Daring Greatly || Becoming a Vendor

A couple years ago I ordered a Square card reader. It was free and I was eager and excited to start selling my crafty things. But, I couldn’t get the courage to actually plan it and do it. I couldn’t shake the negative thoughts that would pop into my head every time the opportunity to be a vendor would come up. I had a whole list of reasons for bailing:

- People won’t like my stuff, which means I suck
- Nobody will buy anything, and I’ll look like an idiot
- Nobody will come up to my booth and talk to me, and I’ll look like an idiot
- My pieces aren’t super original and anyone can just make it themselves, which means I’m basic
- My art isn’t valuable enough to spend hard-earned dollars on, which again means I suck … and I’ll look like an idiot

I would make up excuses. Subconsciously not finish pieces so that I would never be ready enough. I was afraid of rejection. If how I express myself isn’t good enough, does that mean I’m not good enough? I’m lucky enough to have a gang of extremely supportive friends who continued to push me and encourage me to put myself out there. They speak highly of my crafts and art and talent, but what do they know? They’re obligated to say these things! Right?

Back in 2016, I reached a place in my life where I realized I could never get to where I want to be, have the relationships and connection that I want to have, and truly feel fulfilled unless something changed. There was something blocking my ability to get past this place — and that something was my inability to be vulnerable. Over the past couple of years, I’ve made an active effort to embrace and practice vulnerability — starting with some therapy and Brené Brown’s book Daring Greatly. Here’s exactly what I realized was missing from the way I approach and interact with the world:

“Connection is why we’re here; it is what gives purpose and meaning to our lives. The power that connection holds in our lives was confirmed when the main concern about connection emerged as the fear of disconnection; the fear that something we have done or failed to do, something about who we are or where we come from, has made us unlovable and unworthy of connection.” — Brené Brown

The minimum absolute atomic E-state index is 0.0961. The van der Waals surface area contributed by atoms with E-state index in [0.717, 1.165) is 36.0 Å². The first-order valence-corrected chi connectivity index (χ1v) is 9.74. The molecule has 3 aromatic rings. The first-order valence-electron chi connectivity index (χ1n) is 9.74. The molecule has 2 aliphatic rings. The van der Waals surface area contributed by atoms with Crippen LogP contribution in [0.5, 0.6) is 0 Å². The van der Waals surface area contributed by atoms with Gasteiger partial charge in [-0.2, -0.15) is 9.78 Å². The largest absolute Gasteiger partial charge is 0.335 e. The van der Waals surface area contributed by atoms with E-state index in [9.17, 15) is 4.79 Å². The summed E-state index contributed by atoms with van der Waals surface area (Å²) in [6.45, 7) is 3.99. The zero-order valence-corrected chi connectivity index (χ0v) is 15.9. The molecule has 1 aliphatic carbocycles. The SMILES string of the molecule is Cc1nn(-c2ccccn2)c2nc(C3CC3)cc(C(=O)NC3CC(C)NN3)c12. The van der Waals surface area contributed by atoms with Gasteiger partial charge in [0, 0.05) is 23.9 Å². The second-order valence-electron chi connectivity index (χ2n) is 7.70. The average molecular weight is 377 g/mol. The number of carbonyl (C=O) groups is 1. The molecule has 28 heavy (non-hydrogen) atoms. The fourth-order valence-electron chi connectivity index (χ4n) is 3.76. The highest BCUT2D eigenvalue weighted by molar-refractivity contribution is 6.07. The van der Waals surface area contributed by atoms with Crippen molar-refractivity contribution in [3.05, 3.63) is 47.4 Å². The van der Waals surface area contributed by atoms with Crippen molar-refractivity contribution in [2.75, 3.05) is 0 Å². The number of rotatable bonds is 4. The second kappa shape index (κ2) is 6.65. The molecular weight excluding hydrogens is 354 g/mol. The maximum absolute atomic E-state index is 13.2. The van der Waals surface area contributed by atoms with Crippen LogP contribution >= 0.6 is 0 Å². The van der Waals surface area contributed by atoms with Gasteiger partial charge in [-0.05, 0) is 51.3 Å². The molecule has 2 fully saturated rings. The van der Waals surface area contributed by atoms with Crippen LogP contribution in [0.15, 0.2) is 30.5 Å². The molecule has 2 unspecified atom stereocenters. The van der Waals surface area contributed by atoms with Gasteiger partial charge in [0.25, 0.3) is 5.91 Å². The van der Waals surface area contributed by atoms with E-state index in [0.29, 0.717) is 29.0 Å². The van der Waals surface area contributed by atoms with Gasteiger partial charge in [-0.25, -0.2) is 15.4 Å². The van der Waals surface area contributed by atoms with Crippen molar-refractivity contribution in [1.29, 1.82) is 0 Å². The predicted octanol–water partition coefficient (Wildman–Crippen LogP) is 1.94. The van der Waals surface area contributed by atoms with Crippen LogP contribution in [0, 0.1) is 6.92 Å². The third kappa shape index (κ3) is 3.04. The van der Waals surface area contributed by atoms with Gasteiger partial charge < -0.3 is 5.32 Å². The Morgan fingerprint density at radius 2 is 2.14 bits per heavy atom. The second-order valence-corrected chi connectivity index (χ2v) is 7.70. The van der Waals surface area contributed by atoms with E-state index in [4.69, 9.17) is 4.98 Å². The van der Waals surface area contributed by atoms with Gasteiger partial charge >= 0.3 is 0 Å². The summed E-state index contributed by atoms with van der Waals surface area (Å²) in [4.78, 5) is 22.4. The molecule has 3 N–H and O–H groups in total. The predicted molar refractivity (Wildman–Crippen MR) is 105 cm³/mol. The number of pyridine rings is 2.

I spend 40 hours a week helping build my clients’ brand, creating strategies and implementing activities to achieve their goals, and promoting their great public health work. I help them connect with the world. But, what was I doing for myself? I wasn’t allowing my full self to be seen. So, I started working on letting my full, imperfect, authentic self be seen. It has been an uncomfortable and painful road, and over the course of the past three years this exploration into vulnerability has led to some pretty messed up stuff (hint: I can relate enough to Beyonce’s Lemonade now). But, the rewards to my personal and professional life and growth far exceed the pain. I wouldn’t want to go back to the way I was before, even if it meant I could avoid some of the crappy things (but I do now own a bat).

“Because true belonging only happens when we present our authentic, imperfect selves to the world, our sense of belonging can never be greater than our level of self-acceptance.”

The thing is, you can make that coaster yourself. But, will you? And will it have my personal style? Probably not. And if you do make it yourself, great!

I finally took the plunge. I spent weeks building a collection of crafty things, and finally participated as a vendor for the very first time at the annual Upshur Street Arts & Crafts Fair organized by the Petworth Arts Collaborative. (Of course, it snowed.)

My booth was a hit! I made my first sale while setting up for the fair. And, much to my surprise, I sold most of my items. I had no idea how much people would appreciate and connect with the work that I do. Having my items sell was great, and it worked wonders in helping me overcome my doubt and fears. However, the most enjoyable part of this experience was meeting and talking to new people who connected with my craft. I discussed colors and mediums, and brainstormed with folks about different ways in which you can use the items. I also made new maker friends, and shared tricks and ideas with them.

Since then, I’ve participated in several other makers fairs in Baltimore with The Baltimore Vintage Flea alongside my friend Katrina of Timpla DC. Success in sales fluctuates from fair to fair–nothing is guaranteed. But one thing remains constant — I’m allowing myself to be seen and I get to engage with other likeminded people. That’s worth more than any amount of money I could take home.

Project Numbers

Project Gallery

My first booth ever
press to zoom
Two years later
press to zoom
1/1